To the general principle there are no doubt exceptions, as where a defect unknown to both parties crops up at or after the time set for performance and equitable consideration dictate that the vendor be given a reasonable opportunity to remove it before a default can be claimed, or where the vendor is in a position forthwith to remove an existing defect upon the vendee making offer of performance. Marsh v. Holley, 42 Conn. 453. The case before us presents neither of these situations; the defect of which the plaintiffs complain was fully known to the parties before the time for the performance of the contract had expired and yet the defendants did nothing to remove it even down to the time of trial some months later; and the test of a present ability to perform is not met where the power to remove a defect is conditioned upon the consent of a third party not then secured. Greene v. Barrett, Nephews Co., 238 N.Y. 207, 211, 144 N.E. 503.

The lot in question was a portion of a tract which one Miles had laid out for development as a summer residential district. In the map filed in the town clerk's office he did not mention any restrictions to be imposed on the various lots comprising the tract, but in the deeds of most of them he inserted restrictions as to their use, including one against using them for other than dwelling-house purposes. One Haskins bought a number of the lots, and later resold them, the deeds stating the same restrictions. A few of the lots in the tract were sold by Miles and Haskins without restrictions, the intent being to make it possible to erect upon them stores to accommodate those who built houses upon the other lots. The lot of the defendants was bought from Haskins and was one of those the use of which was restricted. The purpose of the plaintiffs in buying it was to erect upon it a building to be used for store purposes.

At the time of making the agreement the matter of the restrictions was discussed and one of the defendants, Mrs. Minch, stated that Haskins had told her that the imposition of the restrictions upon the lot was a mistake and had offered to remove them; and she asserted her belief that she could obtain a release from him. Accordingly she did obtain from Haskins and Miles a quitclaim deed, particularly purporting to release the restrictions forbidding the use of the lot for other than dwelling-house purposes. After this deed had been obtained the plaintiffs, with the consent of the defendants, entered upon the lot and began the erection of a building to be used for stores. When it was partly done they, with the defendants, were served with a temporary injunction issued by the Superior Court at the suit of an adjoining lot owner, forbidding them to proceed with the building. The ground of the suit was that the restrictions upon the lot were imposed as a portion of a uniform plan of development of the Miles tract, and consequently had given rise to rights in the owners of other lots in the tract to insist upon their observance. The defendants in the action in which the temporary injunction was issued made a motion for its dissolution, but the motion was denied and nothing further was done in that action up to the trial of this one.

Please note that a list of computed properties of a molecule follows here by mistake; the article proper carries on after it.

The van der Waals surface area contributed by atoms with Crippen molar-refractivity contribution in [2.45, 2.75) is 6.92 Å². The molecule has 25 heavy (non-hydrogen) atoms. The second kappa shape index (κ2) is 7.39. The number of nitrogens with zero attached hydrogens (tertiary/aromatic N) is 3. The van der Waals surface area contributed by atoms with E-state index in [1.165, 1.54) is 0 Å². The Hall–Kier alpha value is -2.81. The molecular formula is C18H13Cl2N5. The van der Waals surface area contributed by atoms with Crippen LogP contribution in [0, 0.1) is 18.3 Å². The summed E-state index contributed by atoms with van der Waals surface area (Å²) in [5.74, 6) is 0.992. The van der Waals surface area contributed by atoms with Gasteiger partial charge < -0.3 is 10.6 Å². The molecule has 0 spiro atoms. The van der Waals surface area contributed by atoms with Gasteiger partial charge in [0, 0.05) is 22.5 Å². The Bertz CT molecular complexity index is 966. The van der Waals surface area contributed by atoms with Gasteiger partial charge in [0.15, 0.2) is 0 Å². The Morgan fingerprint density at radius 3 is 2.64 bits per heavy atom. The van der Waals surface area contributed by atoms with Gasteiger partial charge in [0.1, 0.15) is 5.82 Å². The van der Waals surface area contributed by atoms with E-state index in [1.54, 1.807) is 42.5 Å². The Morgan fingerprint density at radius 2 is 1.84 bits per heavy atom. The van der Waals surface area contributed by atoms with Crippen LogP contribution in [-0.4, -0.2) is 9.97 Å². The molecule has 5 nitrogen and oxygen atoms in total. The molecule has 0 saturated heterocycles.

Whatever the effect of the quitclaim deed from Miles and Haskins to the defendants as regards the former's rights, it could not affect any rights the other lot owners in the tract might have to insist upon the observance of the restrictions. Baker v. Lunde, 96 Conn. 530, 538, 114 A. 673; Ivarson v. Mulvey, 179 Mass. 141, 60 N.E. 477; Bowen v. Smith, 76 N.J. Eq. 456, 462, 74 A. 675; Harvey v. Ruben, 219 Mich. 307, 189 N.W. 17. The fact that the right of other lot owners to insist upon the restrictions was in issue in the action in the Superior Court would be no reason why, if it were also in issue in this action, the court should not have here adjudicated it. But the existence of such a right could not be fully adjudicated here, for the all-sufficient reason that the persons who might assert it are not parties to this action. Fleming v. Burnham, 100 N.Y. 1, 10, 2 N.E. 905. The issue here is not so much did the right exist, but rather was there sufficient substance in the claim made on behalf of other lot owners in the tract so that the plaintiffs would be justified in refusing to take title to the premises as free and clear of incumbrances. The situation disclosed in the finding is such that the owners of the other lots might very well have had a right to insist upon the restrictions. Baker v. Lunde, 96 Conn. 530, 536, 114 A. 673; Armstrong v. Leverone, ante, 464, 136 A. 71. One of them was in fact seeking to enforce that right in a pending action. The plaintiffs, had they taken title, would in very truth have been "buying a law suit," and that they were not obligated to do. Janulewycz v. Quagliano, 88 Conn. 60, 63, 89 A. 897; Brokaw v. Duffy, 165 N.Y. 391, 399, 59 N.E. 196.

It follows that upon the facts found no other conclusion is possible than that the defendants, at all times up to the time of this action, were unable to convey to the plaintiffs a title which would fulfill their agreement; that the plaintiffs were excused from offering to perform the obligations assumed by them in that agreement, and that they are entitled to judgment. There is no necessity for the court to retry the issue of liability of the defendants, but only to determine the amount of damages to which the plaintiffs are entitled. Smith v. Whittlesey, 79 Conn. 189, 193, 63 A. 1085.

Summaries of

Lunde v. Minch

Supreme Court of Connecticut Third Judicial District, New Haven, January Term, 1927
Mar 5, 1927
136 A. 552 (Conn. 1927)
Case details for

Lunde v. Minch

Case Details


Court:Supreme Court of Connecticut Third Judicial District, New Haven, January Term, 1927

Date published: Mar 5, 1927


136 A. 552 (Conn. 1927)
136 A. 552